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my steadicam take in the action move one shot behind the scene


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#1 max volokh

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Posted 28 November 2009 - 04:02 PM

one day of thinking, 3 day of building this caffe, 15 rehearsal, one take 8-)

http://www.youtube.c...u/0/IygiUV2wsls
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#2 Michael Nelson

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Posted 06 December 2009 - 07:36 PM

What a great transition from the 'alive' actors to the 'dead' ones. Nice footage!
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#3 max volokh

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Posted 31 December 2009 - 09:46 PM

Thanks!
This is the result of this footage (no sound mix and color correction yet 8-)

http://www.youtube.c...u/0/CCjMS4ghl5I
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#4 Paul Gardner

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Posted 01 January 2010 - 01:49 PM

What a great transition from the 'alive' actors to the 'dead' ones. Nice footage!


Yeah, Mike...I was wondering how he did that? Was there a second set of actors???
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#5 Charles Papert

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Posted 01 January 2010 - 07:55 PM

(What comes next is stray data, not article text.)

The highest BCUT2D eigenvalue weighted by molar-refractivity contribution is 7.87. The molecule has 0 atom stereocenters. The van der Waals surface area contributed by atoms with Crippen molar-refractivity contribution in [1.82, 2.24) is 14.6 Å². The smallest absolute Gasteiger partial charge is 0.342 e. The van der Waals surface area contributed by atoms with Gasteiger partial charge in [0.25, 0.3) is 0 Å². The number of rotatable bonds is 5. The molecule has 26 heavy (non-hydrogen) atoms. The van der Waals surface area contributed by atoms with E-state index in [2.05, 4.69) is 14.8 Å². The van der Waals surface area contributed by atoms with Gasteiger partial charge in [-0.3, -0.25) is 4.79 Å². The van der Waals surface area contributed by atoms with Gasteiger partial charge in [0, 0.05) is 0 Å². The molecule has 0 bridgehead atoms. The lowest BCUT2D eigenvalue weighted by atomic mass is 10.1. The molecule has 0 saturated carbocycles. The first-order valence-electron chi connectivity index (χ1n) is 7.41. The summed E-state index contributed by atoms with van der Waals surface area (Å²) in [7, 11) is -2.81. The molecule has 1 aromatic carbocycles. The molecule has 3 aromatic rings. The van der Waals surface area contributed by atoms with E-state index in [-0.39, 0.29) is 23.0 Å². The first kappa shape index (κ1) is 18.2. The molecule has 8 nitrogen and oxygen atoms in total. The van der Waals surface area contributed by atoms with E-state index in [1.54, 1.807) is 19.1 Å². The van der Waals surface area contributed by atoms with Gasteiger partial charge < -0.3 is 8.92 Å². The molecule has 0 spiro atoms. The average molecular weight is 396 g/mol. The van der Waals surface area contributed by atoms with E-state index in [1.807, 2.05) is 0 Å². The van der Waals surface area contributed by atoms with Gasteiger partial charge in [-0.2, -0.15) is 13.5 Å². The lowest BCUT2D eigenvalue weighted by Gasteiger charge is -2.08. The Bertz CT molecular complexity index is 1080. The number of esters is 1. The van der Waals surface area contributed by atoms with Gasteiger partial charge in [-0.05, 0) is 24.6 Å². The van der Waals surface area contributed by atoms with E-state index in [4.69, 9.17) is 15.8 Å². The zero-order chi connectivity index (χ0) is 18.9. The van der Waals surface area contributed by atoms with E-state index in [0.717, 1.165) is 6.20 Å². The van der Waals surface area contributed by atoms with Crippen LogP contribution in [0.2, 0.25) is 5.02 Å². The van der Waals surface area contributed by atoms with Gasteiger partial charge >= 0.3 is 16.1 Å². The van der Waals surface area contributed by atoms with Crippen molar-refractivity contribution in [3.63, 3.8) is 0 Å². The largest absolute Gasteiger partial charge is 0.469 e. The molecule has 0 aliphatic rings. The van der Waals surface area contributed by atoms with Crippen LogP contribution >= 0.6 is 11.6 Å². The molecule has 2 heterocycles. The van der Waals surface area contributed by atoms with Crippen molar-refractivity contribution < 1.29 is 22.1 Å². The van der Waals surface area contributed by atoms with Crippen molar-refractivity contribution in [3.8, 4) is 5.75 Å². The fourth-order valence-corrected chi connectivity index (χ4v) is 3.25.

The "western switch" of the actors is indeed clever.

Nice concept. However, for a shot that took so much planning, I have to say that I'm not crazy about the first half. We wait for a long time for the waiter to pick up the mugs and then he blasts through the frame, leaving us to sort of meander across people's backs until reaching the hero table. I might have started tighter on the mug being placed on the tray, starting to pull back on that action as the waiter picks them up, then have him turn a bit slower so you can hold him longer.The couple at the 1st table (guy in tan jacket, girl in blue shirt) could have had more interesting business, perhaps the guy trying to get the waiter's attention after he passes off frame right, which keeps the camera moving that direction. Maybe another extra at the slot machine interacting with the girl to give that tableau more life.

When we do arrive at the hero table, the guy on the right is barely glimpsed at all, it almost could have been his "after" double! It would have been nice to find the table while the camera was further away.

This may seem nitpicky, but when you put that much preparation into the meat of the shot (the shootout), how you get there is just as important. This is the sort of thing that Larry McConkey built his career on; if you watch the famed Goodfellas shot, all of the extras have things to do (dictated by Larry) that hold the viewer's interest and motivate the camera.

From a pure operating standpoint, it's never easy (at least for me) being shot at, let alone when you and the rig are being pelted by candy glass from a few feet away. I imagine you had plenty of of adrenalin pumping through the old veins,.
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#6 max volokh

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Posted 02 January 2010 - 06:43 PM

What a great transition from the 'alive' actors to the 'dead' ones. Nice footage!


Yeah, Mike...I was wondering how he did that? Was there a second set of actors???


thanks!
Just watch the privies video on my youtube account. it is behind the scene 8)

Edited by max volokh, 02 January 2010 - 06:44 PM.

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#7 TJ Williams

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Posted 14 January 2010 - 09:37 PM

might have the waiter arc out to his left a bit and reverse his turn also to make it easier to follow the tray in...
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